"We don't need (Western nations') permission for enriching uranium because Iran has accepted the NPT's rules and enjoys the rights (stated) in" them.


"The framework and the structure of Iran's nuclear technology should be fully protected."


Some media reports suggest Tehran and Washington are holding secret parallel talks. Not according to Iran's Foreign Ministry spokeswoman Marziyeh Afkham, saying:


"There are no secret talks underway between Iran and the US. The nuclear issue was discussed during the negotiations and within the framework of the talks with the Group 5+1."


In late November, Foreign Minister Zarif dismissed a Le Figaro report alleging US and Iranian diplomats secretly discussed Afghanistan, Iraq, Syria, and ways to establish trade ties if final agreed on terms are reached.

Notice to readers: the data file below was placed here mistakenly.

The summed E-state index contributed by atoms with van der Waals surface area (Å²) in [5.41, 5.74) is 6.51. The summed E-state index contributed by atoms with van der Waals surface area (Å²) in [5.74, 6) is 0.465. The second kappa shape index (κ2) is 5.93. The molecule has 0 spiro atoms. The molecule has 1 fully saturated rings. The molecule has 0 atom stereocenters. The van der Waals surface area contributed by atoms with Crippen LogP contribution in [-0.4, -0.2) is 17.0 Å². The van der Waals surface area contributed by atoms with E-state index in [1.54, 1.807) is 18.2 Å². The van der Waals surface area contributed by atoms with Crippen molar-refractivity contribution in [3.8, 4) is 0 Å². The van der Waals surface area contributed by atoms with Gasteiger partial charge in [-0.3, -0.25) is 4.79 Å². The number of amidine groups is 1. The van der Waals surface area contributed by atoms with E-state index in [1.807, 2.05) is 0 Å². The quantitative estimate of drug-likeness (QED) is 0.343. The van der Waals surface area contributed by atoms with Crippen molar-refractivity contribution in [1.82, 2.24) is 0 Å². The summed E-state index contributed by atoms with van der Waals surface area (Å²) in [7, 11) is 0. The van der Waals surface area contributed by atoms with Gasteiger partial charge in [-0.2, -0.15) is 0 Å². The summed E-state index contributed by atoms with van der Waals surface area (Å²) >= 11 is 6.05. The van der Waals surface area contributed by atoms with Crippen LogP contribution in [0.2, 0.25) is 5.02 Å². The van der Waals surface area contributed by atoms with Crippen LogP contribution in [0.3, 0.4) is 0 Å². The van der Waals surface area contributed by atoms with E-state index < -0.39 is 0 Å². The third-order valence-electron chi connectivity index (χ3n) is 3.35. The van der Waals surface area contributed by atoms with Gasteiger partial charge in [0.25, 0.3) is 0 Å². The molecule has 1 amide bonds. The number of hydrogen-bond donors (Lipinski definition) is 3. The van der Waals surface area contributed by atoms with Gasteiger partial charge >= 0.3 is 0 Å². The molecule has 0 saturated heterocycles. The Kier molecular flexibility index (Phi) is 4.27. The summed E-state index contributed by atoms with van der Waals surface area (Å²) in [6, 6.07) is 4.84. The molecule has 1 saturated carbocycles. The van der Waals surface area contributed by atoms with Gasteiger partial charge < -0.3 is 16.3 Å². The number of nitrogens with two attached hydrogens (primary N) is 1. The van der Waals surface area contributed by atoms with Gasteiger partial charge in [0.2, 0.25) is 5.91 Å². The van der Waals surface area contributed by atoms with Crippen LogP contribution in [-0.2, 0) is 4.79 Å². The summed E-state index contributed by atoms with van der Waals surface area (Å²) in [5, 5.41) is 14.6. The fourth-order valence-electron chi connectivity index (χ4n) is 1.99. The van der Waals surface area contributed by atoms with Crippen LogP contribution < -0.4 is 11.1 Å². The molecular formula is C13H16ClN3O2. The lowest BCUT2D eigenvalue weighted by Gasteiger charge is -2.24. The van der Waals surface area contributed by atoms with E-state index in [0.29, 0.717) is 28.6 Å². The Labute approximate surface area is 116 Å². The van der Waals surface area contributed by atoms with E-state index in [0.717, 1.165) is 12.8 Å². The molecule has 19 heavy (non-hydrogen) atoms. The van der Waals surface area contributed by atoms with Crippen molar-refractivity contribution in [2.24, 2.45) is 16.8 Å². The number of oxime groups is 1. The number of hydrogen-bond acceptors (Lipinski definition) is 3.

"It is a sheer lie, and we have had no negotiations with the US except on the nuclear issue," Zarif asserted.


AIPAC's influence looms large in Washington. It represents heart of darkness evil. It's going all out to subvert a final nuclear deal. 


On December 5, it headlined "Talking Points: America Must Prevent a Nuclear Iran." It claims "tough sanctions" got Iran to negotiate. 


Tehran's been doing it for years. For decades, it sought rapprochement with Washington and other hostile Western countries.


AIPAC wants tough leverage maintained. It said interim agreement terms raise concerns. It lets Iran continue its nuclear program.


It doesn't deal harshly enough with its centrifuges. It doesn't require it nuclear material to be removed.


It lets Tehran "maintain research and development aspects of its nuclear program, as well as 5 - 7 bombs worth of low-enriched uranium." A final deal will let Iran continue enriching uranium. 


"American officials deny that they recognize any Iranian 'right' to enrich, but appear to have conceded as a practical matter than Iran will be allowed some enrichment capacity."


"Now is the time to increase the pressure through additional sanctions." Congress should act if Iran "reneges on its commitments."